In a recent update to its internal investigations, Twitter announced that some 1.4 million of its users interacted with Russian trolls during the 2016 election period. The company has been able to identify 3,814 specific accounts deemed “linked to the Russian government” that had been opened with the intent of swaying public opinion regarding the election. Twitter then set out to determine just how many of their clients had actually come across content from these users. The current number of 1.4 million is more than double the initial 677,775 Twitter originally estimated in a statement less than two weeks ago.
Why the drastic jump in the figure?
Twitter shifted its definition a bit on what constitutes interaction. As the company’s blog post from the 31st of January explained, “interaction” now includes people who “who directly engaged” with the accounts and those who were “actively following” one of them.
Even with this dramatic increase, Twitter insists that the figure still does not encompass “every person that ever saw this content.” Twitter closed the post explaining that a “short survey” would be sent to a sample group from the 1.4 million in order to “gain feedback” and that “additional users” may be contacted in the future. From these last two points, it is clear Twitter believes the extent of Russian troll influence via Twitter has yet to be fully revealed.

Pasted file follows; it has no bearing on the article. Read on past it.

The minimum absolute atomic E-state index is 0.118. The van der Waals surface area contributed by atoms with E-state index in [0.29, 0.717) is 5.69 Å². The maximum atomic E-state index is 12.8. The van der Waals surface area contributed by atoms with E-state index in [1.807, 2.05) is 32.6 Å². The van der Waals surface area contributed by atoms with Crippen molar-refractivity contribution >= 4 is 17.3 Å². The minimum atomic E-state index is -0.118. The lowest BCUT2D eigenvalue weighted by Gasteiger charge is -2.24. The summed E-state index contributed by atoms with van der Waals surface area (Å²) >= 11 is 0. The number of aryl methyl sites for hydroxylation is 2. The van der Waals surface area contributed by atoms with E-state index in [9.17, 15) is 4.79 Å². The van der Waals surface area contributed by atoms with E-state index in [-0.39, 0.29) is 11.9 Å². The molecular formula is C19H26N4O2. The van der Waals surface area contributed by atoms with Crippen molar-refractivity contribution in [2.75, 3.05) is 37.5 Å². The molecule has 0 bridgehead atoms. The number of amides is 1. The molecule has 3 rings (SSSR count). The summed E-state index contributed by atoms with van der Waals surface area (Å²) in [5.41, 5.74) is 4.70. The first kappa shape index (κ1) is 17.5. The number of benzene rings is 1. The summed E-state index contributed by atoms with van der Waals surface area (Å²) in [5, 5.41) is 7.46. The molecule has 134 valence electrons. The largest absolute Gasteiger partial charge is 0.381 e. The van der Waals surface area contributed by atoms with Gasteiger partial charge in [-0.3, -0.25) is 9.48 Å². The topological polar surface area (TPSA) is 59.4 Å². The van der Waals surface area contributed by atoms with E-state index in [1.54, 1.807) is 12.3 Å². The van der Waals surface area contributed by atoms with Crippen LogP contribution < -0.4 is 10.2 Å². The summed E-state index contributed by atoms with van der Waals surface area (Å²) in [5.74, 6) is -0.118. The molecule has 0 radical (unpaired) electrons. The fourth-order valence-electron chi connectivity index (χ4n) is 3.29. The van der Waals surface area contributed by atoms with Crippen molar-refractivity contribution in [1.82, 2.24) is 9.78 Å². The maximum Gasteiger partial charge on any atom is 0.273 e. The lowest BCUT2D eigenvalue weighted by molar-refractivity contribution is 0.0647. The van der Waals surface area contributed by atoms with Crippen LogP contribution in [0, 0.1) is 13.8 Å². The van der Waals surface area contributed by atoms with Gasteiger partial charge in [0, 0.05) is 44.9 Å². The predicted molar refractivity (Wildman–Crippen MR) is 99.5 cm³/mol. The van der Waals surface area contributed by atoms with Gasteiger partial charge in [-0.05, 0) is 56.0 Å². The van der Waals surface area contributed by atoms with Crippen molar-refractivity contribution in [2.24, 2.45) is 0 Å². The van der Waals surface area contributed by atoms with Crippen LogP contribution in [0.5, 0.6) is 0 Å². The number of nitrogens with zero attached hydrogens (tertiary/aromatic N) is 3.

Despite its attempts at investigating the Russian troll phenomenon, Twitter has been put under the gun by policymakers, especially Democrats, to provide more complete answers. Top House Intelligence Committee Adam Schiff (D-CA) and top Senate Judiciary Committee Democrat Dianne Feinstein (D-CA) for instance have claimed publicly that Twitter and other tech giants such as Facebook have not responded adequately to questions from their office connected to the Russian troll conspiracy. Both claimed that the responses they have received “have raised more questions than they have answered.”
The tumult surrounding the Twitter announcement underscores just how influential the Russian troll issue has become and will continue to be, on Capitol Hill. As highlighted in earlier TrigTent pieces, the increasing trend of new policies designed to bolster the integrity of US elections has been a direct outcome of revelations of Russian meddling in the last presidential race. Over a year after this conspiracy first came to light, these reports are seemingly unending.
The midterm elections are drawing closer. Reports such as Twitter’s latest blog post will only serve to increase the efforts of the administration and policymakers alike in bolstering America’s electoral systems.